The one risk we tend to ignore: Sequence of Returns

By Larissa Fernand |  20-09-21 | 

Sequence-of-returns risk, or sequence risk, is something that is grossly overlooked.

This is the risk that comes from the order in which your investment returns occur. It is the risk of the market declining in the last few years of your working life and early years of retirement, coupled with withdrawals, that detrimentally attacks the longevity of a portfolio.

This issue is particularly relevant during the first few years before and after retirement. When you start making portfolio withdrawals, the value of your portfolio reflects both market performance and cash outflows, which can be a double whammy during extended market downturns.

AMY ARNOTT, portfolio strategist for Morningstar, explains it in a very simple fashion.

The amount you have: Rs 10,000. The amount you plan to withdraw:  Rs 1,000 per year.

If you earn 10% (first year), 10% (second year), and -10% (third year), you'd end up with Rs 8,000 by the end of the third year.

But if the returns happen in the reverse order: -10% (first year), 10% second year, and 10% (third year), you’d end up with Rs 7,580 by the end of the third year.

Why? Because the negative return at the beginning of the period (when more assets are in the account) carries more weight in the overall results. The portfolio doesn’t benefit as much in rupee terms from the two years of positive returns because there are fewer rupees remaining.

Different Sequence, Different Results


Let’s complicate it a bit, by making it more real.

  • Retiring age: 65
  • Retired in the year: 2000, just as the market was heading into a 3-year downturn
  • Starting value of all equity portfolio: $1,000,000
  • Annual withdrawals: $40,000
  • Increase in withdrawals to account for inflation: by 3% each year
  • Actual returns: Morningstar US Market Index starting in 2000

The portfolio’s value would have been nearly cut in half by the end of the third year. As a result, the portfolio didn’t benefit as much in dollar terms from the market’s rebound starting in 2003. Adding insult to injury, the portfolio would have suffered another major blow when the market dropped about 37% in 2008.

Because this sequence of returns was so negative, the portfolio never fully recovered. By age 85, the individual’s portfolio value would be down to about $644,000. That's probably enough to sustain an average spending level, but it doesn't leave a huge cushion for extra costs late in life such as long-term care.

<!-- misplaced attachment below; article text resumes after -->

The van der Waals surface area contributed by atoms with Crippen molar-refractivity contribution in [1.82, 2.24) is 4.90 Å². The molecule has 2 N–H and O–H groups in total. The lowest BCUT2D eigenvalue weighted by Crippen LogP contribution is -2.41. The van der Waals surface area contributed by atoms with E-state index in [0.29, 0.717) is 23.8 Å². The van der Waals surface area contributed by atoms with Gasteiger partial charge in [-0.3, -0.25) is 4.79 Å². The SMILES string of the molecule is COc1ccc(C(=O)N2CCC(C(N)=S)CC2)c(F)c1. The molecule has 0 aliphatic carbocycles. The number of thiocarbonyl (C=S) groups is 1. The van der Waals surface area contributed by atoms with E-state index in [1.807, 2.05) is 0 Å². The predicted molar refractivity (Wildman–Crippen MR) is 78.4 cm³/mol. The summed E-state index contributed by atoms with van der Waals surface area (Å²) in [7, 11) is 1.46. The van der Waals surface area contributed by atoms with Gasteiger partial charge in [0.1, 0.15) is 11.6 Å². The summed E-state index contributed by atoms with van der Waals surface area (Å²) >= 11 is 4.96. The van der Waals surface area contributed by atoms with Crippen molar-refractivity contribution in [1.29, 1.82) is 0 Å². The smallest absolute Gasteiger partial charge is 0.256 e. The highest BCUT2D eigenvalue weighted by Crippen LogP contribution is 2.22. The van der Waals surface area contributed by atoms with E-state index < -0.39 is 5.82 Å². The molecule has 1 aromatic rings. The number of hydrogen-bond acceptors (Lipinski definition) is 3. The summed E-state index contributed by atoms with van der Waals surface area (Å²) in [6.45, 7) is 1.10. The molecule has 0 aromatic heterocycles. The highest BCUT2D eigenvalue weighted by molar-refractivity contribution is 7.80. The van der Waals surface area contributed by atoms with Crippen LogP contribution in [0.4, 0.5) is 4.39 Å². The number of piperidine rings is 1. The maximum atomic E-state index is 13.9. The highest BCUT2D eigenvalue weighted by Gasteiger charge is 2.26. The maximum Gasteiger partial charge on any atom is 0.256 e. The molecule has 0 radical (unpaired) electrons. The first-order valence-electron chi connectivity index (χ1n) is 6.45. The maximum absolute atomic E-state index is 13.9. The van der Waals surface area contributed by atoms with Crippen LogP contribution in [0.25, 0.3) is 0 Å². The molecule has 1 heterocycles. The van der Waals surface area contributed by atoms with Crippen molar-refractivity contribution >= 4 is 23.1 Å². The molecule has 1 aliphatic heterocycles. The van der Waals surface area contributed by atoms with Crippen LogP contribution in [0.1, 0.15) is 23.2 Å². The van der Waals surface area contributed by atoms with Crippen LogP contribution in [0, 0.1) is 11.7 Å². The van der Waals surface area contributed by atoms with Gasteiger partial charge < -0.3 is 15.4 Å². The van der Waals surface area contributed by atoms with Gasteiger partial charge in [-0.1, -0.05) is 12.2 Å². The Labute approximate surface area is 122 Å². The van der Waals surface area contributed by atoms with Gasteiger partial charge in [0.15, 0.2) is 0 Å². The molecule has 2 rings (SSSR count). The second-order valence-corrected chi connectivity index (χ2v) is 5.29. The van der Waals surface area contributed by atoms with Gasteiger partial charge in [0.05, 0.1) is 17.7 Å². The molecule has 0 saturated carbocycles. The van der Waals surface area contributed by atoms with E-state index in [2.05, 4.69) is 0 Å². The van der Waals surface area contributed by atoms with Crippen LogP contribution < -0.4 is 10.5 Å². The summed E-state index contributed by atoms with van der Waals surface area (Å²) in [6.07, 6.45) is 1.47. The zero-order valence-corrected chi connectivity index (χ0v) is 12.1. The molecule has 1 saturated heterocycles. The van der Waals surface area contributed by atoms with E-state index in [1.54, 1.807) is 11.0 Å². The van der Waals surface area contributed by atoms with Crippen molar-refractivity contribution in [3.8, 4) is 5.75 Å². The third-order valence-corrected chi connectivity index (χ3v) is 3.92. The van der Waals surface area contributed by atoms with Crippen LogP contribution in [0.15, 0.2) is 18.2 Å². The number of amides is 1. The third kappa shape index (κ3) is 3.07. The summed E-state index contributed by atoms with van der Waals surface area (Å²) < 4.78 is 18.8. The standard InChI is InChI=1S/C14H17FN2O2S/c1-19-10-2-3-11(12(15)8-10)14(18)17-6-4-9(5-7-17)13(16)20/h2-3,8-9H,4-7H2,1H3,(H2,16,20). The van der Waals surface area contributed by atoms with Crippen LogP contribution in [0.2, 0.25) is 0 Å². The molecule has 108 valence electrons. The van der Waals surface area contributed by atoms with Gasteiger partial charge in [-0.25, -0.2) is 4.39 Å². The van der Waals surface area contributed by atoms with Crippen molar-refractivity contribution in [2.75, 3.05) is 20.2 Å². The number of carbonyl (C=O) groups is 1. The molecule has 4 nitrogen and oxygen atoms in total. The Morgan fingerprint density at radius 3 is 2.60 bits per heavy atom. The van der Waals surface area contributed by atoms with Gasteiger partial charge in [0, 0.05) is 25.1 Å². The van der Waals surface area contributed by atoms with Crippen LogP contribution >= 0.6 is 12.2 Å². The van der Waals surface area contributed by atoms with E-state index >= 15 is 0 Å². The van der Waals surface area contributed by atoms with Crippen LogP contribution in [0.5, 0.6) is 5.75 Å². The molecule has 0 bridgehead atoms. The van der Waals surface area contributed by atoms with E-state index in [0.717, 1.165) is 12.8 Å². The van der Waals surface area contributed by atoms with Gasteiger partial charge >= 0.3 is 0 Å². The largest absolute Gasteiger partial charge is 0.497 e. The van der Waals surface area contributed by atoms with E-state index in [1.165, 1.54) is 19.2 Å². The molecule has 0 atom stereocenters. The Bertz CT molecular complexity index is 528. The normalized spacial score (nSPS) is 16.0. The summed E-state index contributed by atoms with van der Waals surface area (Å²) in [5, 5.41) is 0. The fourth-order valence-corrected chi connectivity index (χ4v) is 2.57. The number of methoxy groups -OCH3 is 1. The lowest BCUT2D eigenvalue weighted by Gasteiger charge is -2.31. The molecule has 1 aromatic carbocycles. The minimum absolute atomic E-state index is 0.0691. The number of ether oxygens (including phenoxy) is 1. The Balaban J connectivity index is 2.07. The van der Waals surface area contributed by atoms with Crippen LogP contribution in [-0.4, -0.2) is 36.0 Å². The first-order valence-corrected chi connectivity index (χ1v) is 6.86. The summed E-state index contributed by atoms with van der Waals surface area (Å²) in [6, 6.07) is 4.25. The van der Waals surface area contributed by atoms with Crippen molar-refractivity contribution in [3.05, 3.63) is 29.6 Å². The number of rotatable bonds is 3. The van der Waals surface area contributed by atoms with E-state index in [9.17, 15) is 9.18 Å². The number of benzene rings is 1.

If the sequence of returns had been reversed (the Morningstar US Market Index earned the same returns as it did from 2000 through 2020, but in reverse order), the picture would be far brighter. By age 85, the portfolio’s value would be down from its peak, but still close to $2.7 million.



In a later article we shall look at how you can combat it.

Add a Comment
Please login or register to post a comment.
ninan joseph
Sep 26 2021 05:20 PM
 It is for this reason, everyone should follow asset allocation and there should be a portion of money parked in fixed income portfolio (FD) irrespective of the interest rate. It is better to get 5% positive rate than having a portfolio giving out negative 10% capital loss. it would be heart wrenching to sell stock at this time when you know that the real value of the stock is much higher.
Stock market is such an animal that you can never time it. The best hedge to stock market is fixed income or FD. This will allow you to give this animal time to lick its wound during a downtrend and bounce back.
Lets go back to 2018 and 2019, market was hovering around 11,500 to 12,000 people were grumbling about lack of animal spirits etc, Bank FD rates were in the range of 8% to 8.5%. If you had adopted asset allocation, you would have invested in FDs (long term) and in stock market, then the market crashed in 2020, from 11,500 to 7,500. Pause for a second, think of the person who had invested his entire wealth in stock market, it was capital loss. But people who had invested in FD and stock market survived because they allowed the market to sober up. Hence it is critical to have asset allocation in place.
Remember it is better to have 5% return than trying to sell stock like HDFC at 750 in 2020 due to need for money.
Asset allocation is the only mantra
Mutual Fund Tools
Ask Morningstar